Heart Disease Behavior
Tobacco use increases the risk of heart disease and heart attack. Cigarette smoking promotes atherosclerosis and increases the levels of blood clotting factors, such as fibrinogen. Also, nicotine raises blood pressure, and carbon monoxide reduces the amount of oxygen that blood can carry. Exposure to other people's smoke can increase the risk of heart disease even for nonsmokers.
Several aspects of peoples' dietary patterns have been linked to heart disease and related conditions. These include diets high in saturated fats and cholesterol, which raise blood cholesterol levels and promote atherosclerosis. High salt or sodium in the diet causes raised blood pressure levels.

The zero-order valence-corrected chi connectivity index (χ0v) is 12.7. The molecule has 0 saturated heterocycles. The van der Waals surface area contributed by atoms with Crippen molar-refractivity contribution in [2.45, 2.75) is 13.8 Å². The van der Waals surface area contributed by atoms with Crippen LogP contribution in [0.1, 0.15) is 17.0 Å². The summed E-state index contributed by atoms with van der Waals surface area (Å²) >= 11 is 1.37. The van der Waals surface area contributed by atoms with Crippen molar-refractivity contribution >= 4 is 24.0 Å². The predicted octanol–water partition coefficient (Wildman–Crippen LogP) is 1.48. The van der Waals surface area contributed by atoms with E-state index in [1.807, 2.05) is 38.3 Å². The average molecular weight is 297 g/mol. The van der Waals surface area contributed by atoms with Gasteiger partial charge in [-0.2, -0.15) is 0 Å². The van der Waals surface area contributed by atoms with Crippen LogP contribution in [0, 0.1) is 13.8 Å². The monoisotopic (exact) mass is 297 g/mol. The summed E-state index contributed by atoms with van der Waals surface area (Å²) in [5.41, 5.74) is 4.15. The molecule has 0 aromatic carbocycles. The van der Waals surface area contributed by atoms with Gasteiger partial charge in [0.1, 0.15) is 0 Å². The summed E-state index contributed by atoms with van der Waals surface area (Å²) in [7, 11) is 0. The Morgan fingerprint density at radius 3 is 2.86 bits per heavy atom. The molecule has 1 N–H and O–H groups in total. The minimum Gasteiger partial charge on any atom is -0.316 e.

Physical inactivity is related to the development of heart disease. It also can impact other risk factors, including obesity, high blood pressure, high triglycerides, a low level of HDL (good) cholesterol, and diabetes. Regular physical activity can improve risk factor levels.
Obesity is excess body fat. It is linked to higher LDL (bad) cholesterol and triglyceride levels and to lower HDL (good) cholesterol, high blood pressure, and diabetes.
Excessive alcohol use leads to an increase in blood pressure, and increases the risk for heart disease. It also increases blood levels of triglycerides which contributes to atherosclerosis.
- Page last reviewed: March 12, 2013
- Page last updated: March 12, 2013
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